2. The cost paid for the Dedicated Workstation goes completely toward computing.
  3. The cost paid for a Timeshared Supercomputer goes partly toward computing and partly to pay to wait.
Now that we've done this analysis and we're still determined to use the timeshared supercomputer, our next question is:

  How can I get more Value from the Timeshared Supercomputer?
Using the model above we have:

  Time(turnaround)    = Time(computing) + Time(waiting)
  Time(waiting)       = (9) * Time(computing)
  Time(computing)     = f(1/relative performance)
  Time(waiting)       = Time(queued_to_run) + Time(swapped_out)
  Time(queued_to_run) = f(workload)
  Time(swapped_out)   = f(workload, scheduling)
  workload = f(number_of_jobs, resource_requirements_per_job) 

  Service = Work / Time(turnaround)
  Value = Service / Cost 
This sequence distills our options:

  If my Cost is fixed (and nonzero), I must increase Service.
  If my Work is fixed, I must decrease Time (turnaround).
  If my Time (computing) is fixed, I must decrease Time (waiting).
So to get better value from my timeshared supercomputer the conclusion is:

  To decrease Time (waiting), the workload must be decreased.
But the workload is controlled by the site administration! Usually the site administration is dealing with hundreds of users, with each user having only a small amount of influence. So the user who chooses to use a timeshared supercomputer is in an almost helpless position about getting his work done. How did this happen?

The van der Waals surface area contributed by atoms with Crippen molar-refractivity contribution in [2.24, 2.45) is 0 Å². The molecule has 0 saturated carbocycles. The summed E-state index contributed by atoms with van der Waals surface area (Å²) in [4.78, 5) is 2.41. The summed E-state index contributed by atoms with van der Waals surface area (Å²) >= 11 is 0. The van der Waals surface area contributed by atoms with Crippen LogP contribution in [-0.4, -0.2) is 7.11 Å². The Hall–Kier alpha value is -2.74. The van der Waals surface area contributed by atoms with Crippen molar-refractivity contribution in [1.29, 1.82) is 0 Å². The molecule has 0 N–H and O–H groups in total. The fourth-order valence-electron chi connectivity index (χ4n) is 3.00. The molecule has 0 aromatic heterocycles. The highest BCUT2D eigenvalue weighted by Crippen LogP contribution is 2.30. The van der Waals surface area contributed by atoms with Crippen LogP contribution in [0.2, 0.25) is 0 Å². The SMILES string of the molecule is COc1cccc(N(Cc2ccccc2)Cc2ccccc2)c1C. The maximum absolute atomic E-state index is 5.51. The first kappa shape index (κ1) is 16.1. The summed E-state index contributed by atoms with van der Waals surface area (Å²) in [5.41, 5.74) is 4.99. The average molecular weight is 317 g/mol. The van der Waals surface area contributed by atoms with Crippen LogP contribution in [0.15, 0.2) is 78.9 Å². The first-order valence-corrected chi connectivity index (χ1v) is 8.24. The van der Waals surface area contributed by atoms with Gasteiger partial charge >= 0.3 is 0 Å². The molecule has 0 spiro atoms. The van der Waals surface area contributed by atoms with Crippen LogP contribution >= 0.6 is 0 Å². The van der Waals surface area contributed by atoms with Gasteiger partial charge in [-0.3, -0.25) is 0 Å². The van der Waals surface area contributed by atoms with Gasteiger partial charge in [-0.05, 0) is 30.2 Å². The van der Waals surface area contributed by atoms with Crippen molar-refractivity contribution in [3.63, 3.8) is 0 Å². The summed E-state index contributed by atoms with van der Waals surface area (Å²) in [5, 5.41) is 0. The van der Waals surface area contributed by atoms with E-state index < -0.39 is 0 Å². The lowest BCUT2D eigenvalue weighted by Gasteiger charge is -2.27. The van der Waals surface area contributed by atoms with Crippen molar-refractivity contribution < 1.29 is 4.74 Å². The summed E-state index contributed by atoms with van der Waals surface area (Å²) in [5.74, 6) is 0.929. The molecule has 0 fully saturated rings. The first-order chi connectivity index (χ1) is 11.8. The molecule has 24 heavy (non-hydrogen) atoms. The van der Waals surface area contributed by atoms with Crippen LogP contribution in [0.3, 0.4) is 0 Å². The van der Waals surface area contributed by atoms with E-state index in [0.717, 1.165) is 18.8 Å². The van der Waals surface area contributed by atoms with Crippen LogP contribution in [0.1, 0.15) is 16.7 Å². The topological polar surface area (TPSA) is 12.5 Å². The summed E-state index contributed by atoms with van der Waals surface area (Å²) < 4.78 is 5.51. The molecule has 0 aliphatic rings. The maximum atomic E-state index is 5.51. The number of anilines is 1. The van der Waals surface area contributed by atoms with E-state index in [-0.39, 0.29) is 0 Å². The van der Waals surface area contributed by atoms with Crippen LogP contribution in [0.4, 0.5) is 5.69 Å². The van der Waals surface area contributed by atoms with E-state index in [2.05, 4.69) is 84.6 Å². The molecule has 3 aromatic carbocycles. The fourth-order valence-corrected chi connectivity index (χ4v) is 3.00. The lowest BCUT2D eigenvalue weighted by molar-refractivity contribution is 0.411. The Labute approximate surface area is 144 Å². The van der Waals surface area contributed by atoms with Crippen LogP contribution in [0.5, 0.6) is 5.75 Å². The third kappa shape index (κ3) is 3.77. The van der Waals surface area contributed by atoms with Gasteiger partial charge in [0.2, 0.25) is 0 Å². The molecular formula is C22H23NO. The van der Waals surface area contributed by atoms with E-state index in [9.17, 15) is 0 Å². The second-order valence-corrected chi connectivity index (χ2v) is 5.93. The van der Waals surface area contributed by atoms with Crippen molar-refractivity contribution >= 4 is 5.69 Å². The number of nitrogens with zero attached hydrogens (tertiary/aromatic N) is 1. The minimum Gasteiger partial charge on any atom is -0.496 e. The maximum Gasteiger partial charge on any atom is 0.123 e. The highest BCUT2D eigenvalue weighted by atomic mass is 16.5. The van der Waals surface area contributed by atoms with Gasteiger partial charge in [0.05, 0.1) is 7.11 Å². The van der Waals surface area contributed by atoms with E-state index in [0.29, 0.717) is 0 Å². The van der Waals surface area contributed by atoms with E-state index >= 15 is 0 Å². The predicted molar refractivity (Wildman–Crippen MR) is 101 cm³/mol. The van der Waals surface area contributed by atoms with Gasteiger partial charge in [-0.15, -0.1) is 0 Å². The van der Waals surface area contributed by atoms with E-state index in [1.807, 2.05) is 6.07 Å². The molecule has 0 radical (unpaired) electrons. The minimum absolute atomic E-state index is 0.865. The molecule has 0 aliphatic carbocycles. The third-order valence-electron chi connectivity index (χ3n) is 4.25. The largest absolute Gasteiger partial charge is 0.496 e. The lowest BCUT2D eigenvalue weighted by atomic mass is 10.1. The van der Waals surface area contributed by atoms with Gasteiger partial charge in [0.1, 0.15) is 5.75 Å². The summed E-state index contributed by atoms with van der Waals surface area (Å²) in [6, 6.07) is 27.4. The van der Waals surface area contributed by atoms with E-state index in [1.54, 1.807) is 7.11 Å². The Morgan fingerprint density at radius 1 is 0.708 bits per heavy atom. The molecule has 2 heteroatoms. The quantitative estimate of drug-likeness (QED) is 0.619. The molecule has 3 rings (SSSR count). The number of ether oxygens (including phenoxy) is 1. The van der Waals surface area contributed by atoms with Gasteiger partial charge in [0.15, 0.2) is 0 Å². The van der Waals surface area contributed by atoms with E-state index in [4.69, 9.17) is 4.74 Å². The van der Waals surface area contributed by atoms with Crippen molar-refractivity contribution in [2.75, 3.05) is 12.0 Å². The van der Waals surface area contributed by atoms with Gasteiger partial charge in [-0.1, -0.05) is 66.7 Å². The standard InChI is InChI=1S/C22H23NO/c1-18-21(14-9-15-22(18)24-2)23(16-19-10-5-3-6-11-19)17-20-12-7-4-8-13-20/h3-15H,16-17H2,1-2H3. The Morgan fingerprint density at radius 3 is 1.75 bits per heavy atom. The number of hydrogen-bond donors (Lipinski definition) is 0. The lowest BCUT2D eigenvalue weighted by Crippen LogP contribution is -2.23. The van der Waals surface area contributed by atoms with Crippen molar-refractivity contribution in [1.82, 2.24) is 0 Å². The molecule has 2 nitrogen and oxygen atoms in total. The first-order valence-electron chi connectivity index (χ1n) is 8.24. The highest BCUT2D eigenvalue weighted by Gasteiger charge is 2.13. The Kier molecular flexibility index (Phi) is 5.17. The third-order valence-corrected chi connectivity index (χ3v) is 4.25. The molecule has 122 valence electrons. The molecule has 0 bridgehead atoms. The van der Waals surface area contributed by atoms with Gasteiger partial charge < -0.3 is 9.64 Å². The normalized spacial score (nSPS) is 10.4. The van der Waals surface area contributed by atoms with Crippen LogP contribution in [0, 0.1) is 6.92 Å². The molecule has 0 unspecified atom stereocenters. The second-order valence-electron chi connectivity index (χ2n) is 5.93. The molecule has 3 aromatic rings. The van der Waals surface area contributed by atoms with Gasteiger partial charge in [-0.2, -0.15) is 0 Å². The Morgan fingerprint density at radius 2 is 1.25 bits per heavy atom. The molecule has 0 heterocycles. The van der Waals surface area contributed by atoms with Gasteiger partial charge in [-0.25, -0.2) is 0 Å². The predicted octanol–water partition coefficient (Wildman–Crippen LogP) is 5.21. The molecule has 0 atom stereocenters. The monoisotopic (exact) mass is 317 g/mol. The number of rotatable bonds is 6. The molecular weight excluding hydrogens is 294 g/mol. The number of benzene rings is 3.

The core of the problem lies in a difference in expectations:


  The Timeshared Supercomputer salesman said that he sold me
  Time(computing), when what I wanted to buy was Time(turnaround). 

  The salesman forgot to tell me how much Time(waiting) I was getting
  for "free". What do I do now?
There is not much that can be done by the user. If a large portion of the user's time is Time(waiting), then not even optimizing his code has much of an effect (a perverse form of Amdahl's law). Another option is to determine the expansion factor for this particular timeshared supercomputer (as approximated by wall clock .vs. cpu time) and use this term in the reevaluation of the timeshared supercomputer.

What can the Site Administration do?

Most of the options lie with site administration, but are not necessarily technical problems but policy and implementation choices:
  1. Reduce the workload (Time(waiting))
    1. Reduce the number of jobs
      1. limit eligible users
      2. tighten allocation policies
      3. restrict runs or hours used per month
      4. allocation - use it or lose it
    2. Reduce resource requirements of jobs
      1. optimize CPU performance
        1. training of staff and users
        2. use tools - preprocessors, hpm, atexpert
        3. identify and help critical users
        4. use better algorithms and software packages
      2. optimize memory usage
        1. recompute rather than store
        2. recycle variables and workspace
      3. optimize I/O
        1. IOS, SSD, memory-resident datasets
        2. asynchronous I/O
      4. use multitasking
  2. Increase relative performance (1/Time(computing))
    1. Increase utilization
    2. Get more powerful machine (speed, bandwidth, memory, I/O)
    3. Realize that on a machine with a current expansion factor of 9, if Time(waiting) remains unchanged, Amdahl's Law limits the Time(turnaround) savings to 11% as Time(computing) goes to 0.